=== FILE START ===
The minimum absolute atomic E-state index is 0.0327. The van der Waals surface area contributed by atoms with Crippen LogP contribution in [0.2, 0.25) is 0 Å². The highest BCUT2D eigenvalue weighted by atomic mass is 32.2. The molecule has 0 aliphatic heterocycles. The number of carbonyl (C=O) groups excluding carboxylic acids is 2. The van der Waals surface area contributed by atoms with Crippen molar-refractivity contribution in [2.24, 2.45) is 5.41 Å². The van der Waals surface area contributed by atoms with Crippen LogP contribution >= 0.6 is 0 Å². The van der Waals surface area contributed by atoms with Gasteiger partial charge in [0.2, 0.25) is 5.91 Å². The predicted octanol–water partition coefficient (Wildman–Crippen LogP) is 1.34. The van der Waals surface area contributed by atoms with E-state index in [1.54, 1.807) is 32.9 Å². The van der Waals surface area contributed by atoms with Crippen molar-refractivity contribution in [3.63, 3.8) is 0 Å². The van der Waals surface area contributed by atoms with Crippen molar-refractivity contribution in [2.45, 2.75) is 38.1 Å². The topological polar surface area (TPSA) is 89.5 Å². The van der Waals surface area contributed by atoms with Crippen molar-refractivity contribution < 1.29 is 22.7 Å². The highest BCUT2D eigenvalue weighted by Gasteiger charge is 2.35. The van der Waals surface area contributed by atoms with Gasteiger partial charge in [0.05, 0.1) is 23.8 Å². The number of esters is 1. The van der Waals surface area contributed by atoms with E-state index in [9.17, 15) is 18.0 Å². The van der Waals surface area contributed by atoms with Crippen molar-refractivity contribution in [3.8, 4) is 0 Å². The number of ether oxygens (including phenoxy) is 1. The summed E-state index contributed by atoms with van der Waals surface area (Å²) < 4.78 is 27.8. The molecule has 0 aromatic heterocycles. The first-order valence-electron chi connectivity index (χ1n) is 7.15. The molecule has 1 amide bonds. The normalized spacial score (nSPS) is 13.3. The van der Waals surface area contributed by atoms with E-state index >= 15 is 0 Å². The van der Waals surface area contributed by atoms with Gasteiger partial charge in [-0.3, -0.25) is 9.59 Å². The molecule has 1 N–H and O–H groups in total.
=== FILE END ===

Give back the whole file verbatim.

The minimum absolute atomic E-state index is 0.0327. The van der Waals surface area contributed by atoms with Crippen LogP contribution in [0.2, 0.25) is 0 Å². The highest BCUT2D eigenvalue weighted by atomic mass is 32.2. The molecule has 0 aliphatic heterocycles. The number of carbonyl (C=O) groups excluding carboxylic acids is 2. The van der Waals surface area contributed by atoms with Crippen molar-refractivity contribution in [2.24, 2.45) is 5.41 Å². The van der Waals surface area contributed by atoms with Crippen LogP contribution >= 0.6 is 0 Å². The van der Waals surface area contributed by atoms with Gasteiger partial charge in [0.2, 0.25) is 5.91 Å². The predicted octanol–water partition coefficient (Wildman–Crippen LogP) is 1.34. The van der Waals surface area contributed by atoms with E-state index in [1.54, 1.807) is 32.9 Å². The van der Waals surface area contributed by atoms with Crippen molar-refractivity contribution in [3.63, 3.8) is 0 Å². The van der Waals surface area contributed by atoms with Crippen molar-refractivity contribution in [2.45, 2.75) is 38.1 Å². The topological polar surface area (TPSA) is 89.5 Å². The van der Waals surface area contributed by atoms with Crippen molar-refractivity contribution < 1.29 is 22.7 Å². The highest BCUT2D eigenvalue weighted by Gasteiger charge is 2.35. The van der Waals surface area contributed by atoms with Gasteiger partial charge in [0.05, 0.1) is 23.8 Å². The number of esters is 1. The van der Waals surface area contributed by atoms with E-state index in [9.17, 15) is 18.0 Å². The van der Waals surface area contributed by atoms with Crippen molar-refractivity contribution in [3.8, 4) is 0 Å². The number of ether oxygens (including phenoxy) is 1. The summed E-state index contributed by atoms with van der Waals surface area (Å²) < 4.78 is 27.8. The molecule has 0 aromatic heterocycles. The first-order valence-electron chi connectivity index (χ1n) is 7.15. The molecule has 1 amide bonds. The normalized spacial score (nSPS) is 13.3. The van der Waals surface area contributed by atoms with E-state index >= 15 is 0 Å². The van der Waals surface area contributed by atoms with Gasteiger partial charge in [-0.3, -0.25) is 9.59 Å². The molecule has 1 N–H and O–H groups in total.